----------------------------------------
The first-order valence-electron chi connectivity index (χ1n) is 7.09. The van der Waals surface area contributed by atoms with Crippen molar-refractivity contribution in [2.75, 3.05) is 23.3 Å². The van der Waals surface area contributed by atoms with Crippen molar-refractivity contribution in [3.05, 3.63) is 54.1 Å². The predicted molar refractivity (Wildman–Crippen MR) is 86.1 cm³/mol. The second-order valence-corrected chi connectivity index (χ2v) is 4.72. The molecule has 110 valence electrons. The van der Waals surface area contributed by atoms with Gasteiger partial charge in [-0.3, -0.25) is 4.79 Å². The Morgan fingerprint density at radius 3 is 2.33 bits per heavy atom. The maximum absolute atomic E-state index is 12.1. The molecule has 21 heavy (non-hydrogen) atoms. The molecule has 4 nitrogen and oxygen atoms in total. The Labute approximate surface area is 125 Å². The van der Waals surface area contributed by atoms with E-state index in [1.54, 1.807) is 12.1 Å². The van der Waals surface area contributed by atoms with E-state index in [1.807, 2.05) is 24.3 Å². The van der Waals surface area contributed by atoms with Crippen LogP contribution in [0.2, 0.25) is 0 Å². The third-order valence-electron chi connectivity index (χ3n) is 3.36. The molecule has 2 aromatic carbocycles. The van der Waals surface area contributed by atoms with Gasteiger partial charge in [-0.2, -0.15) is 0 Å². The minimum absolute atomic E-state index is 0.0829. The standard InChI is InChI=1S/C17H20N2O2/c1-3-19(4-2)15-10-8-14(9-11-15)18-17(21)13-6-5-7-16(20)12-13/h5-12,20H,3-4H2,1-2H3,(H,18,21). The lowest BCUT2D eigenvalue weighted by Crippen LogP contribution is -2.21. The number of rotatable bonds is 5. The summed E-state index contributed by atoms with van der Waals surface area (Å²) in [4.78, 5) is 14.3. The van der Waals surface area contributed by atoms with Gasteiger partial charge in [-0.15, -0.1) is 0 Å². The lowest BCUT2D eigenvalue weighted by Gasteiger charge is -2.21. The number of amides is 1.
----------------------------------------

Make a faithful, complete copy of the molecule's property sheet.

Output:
The first-order valence-electron chi connectivity index (χ1n) is 7.09. The van der Waals surface area contributed by atoms with Crippen molar-refractivity contribution in [2.75, 3.05) is 23.3 Å². The van der Waals surface area contributed by atoms with Crippen molar-refractivity contribution in [3.05, 3.63) is 54.1 Å². The predicted molar refractivity (Wildman–Crippen MR) is 86.1 cm³/mol. The second-order valence-corrected chi connectivity index (χ2v) is 4.72. The molecule has 110 valence electrons. The van der Waals surface area contributed by atoms with Gasteiger partial charge in [-0.3, -0.25) is 4.79 Å². The Morgan fingerprint density at radius 3 is 2.33 bits per heavy atom. The maximum absolute atomic E-state index is 12.1. The molecule has 21 heavy (non-hydrogen) atoms. The molecule has 4 nitrogen and oxygen atoms in total. The Labute approximate surface area is 125 Å². The van der Waals surface area contributed by atoms with E-state index in [1.54, 1.807) is 12.1 Å². The van der Waals surface area contributed by atoms with E-state index in [1.807, 2.05) is 24.3 Å². The van der Waals surface area contributed by atoms with Crippen LogP contribution in [0.2, 0.25) is 0 Å². The third-order valence-electron chi connectivity index (χ3n) is 3.36. The molecule has 2 aromatic carbocycles. The van der Waals surface area contributed by atoms with Gasteiger partial charge in [-0.2, -0.15) is 0 Å². The minimum absolute atomic E-state index is 0.0829. The standard InChI is InChI=1S/C17H20N2O2/c1-3-19(4-2)15-10-8-14(9-11-15)18-17(21)13-6-5-7-16(20)12-13/h5-12,20H,3-4H2,1-2H3,(H,18,21). The lowest BCUT2D eigenvalue weighted by Crippen LogP contribution is -2.21. The number of rotatable bonds is 5. The summed E-state index contributed by atoms with van der Waals surface area (Å²) in [4.78, 5) is 14.3. The van der Waals surface area contributed by atoms with Gasteiger partial charge in [-0.15, -0.1) is 0 Å². The lowest BCUT2D eigenvalue weighted by Gasteiger charge is -2.21. The number of amides is 1.